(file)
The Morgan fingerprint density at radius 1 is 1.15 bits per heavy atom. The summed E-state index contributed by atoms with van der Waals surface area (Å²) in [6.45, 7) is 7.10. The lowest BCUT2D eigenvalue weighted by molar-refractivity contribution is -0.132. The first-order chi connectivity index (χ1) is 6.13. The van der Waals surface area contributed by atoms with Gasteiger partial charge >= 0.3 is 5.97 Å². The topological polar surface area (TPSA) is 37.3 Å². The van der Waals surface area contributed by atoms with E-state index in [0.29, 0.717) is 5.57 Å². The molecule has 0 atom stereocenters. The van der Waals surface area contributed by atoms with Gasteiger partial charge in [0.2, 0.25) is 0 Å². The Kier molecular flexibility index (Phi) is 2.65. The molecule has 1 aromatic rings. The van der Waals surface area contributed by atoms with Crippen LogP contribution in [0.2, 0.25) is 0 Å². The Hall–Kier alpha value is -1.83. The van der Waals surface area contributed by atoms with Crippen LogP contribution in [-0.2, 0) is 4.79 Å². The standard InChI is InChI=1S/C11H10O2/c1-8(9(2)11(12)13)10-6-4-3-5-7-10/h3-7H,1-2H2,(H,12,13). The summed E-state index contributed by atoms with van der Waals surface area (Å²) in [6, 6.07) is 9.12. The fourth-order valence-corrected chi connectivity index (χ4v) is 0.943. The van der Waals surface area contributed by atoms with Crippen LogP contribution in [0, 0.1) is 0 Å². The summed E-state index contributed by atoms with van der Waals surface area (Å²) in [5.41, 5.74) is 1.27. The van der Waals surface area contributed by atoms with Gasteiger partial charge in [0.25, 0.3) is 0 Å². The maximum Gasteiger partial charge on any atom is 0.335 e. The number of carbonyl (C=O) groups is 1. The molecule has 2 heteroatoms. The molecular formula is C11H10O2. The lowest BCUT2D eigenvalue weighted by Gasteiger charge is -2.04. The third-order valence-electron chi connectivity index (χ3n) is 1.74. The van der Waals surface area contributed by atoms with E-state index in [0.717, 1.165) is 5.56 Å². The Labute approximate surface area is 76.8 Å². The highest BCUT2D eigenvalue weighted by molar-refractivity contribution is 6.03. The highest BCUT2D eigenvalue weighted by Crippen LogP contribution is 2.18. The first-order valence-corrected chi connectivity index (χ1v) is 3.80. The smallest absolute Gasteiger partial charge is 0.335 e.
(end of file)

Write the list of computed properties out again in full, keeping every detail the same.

The Morgan fingerprint density at radius 1 is 1.15 bits per heavy atom. The summed E-state index contributed by atoms with van der Waals surface area (Å²) in [6.45, 7) is 7.10. The lowest BCUT2D eigenvalue weighted by molar-refractivity contribution is -0.132. The first-order chi connectivity index (χ1) is 6.13. The van der Waals surface area contributed by atoms with Gasteiger partial charge >= 0.3 is 5.97 Å². The topological polar surface area (TPSA) is 37.3 Å². The van der Waals surface area contributed by atoms with E-state index in [0.29, 0.717) is 5.57 Å². The molecule has 0 atom stereocenters. The van der Waals surface area contributed by atoms with Gasteiger partial charge in [0.2, 0.25) is 0 Å². The Kier molecular flexibility index (Phi) is 2.65. The molecule has 1 aromatic rings. The van der Waals surface area contributed by atoms with Crippen LogP contribution in [0.2, 0.25) is 0 Å². The Hall–Kier alpha value is -1.83. The van der Waals surface area contributed by atoms with Crippen LogP contribution in [-0.2, 0) is 4.79 Å². The standard InChI is InChI=1S/C11H10O2/c1-8(9(2)11(12)13)10-6-4-3-5-7-10/h3-7H,1-2H2,(H,12,13). The summed E-state index contributed by atoms with van der Waals surface area (Å²) in [6, 6.07) is 9.12. The fourth-order valence-corrected chi connectivity index (χ4v) is 0.943. The van der Waals surface area contributed by atoms with Crippen LogP contribution in [0, 0.1) is 0 Å². The summed E-state index contributed by atoms with van der Waals surface area (Å²) in [5.41, 5.74) is 1.27. The van der Waals surface area contributed by atoms with Gasteiger partial charge in [0.25, 0.3) is 0 Å². The maximum Gasteiger partial charge on any atom is 0.335 e. The number of carbonyl (C=O) groups is 1. The molecule has 2 heteroatoms. The molecular formula is C11H10O2. The lowest BCUT2D eigenvalue weighted by Gasteiger charge is -2.04. The third-order valence-electron chi connectivity index (χ3n) is 1.74. The van der Waals surface area contributed by atoms with E-state index in [0.717, 1.165) is 5.56 Å². The Labute approximate surface area is 76.8 Å². The highest BCUT2D eigenvalue weighted by molar-refractivity contribution is 6.03. The highest BCUT2D eigenvalue weighted by Crippen LogP contribution is 2.18. The first-order valence-corrected chi connectivity index (χ1v) is 3.80. The smallest absolute Gasteiger partial charge is 0.335 e.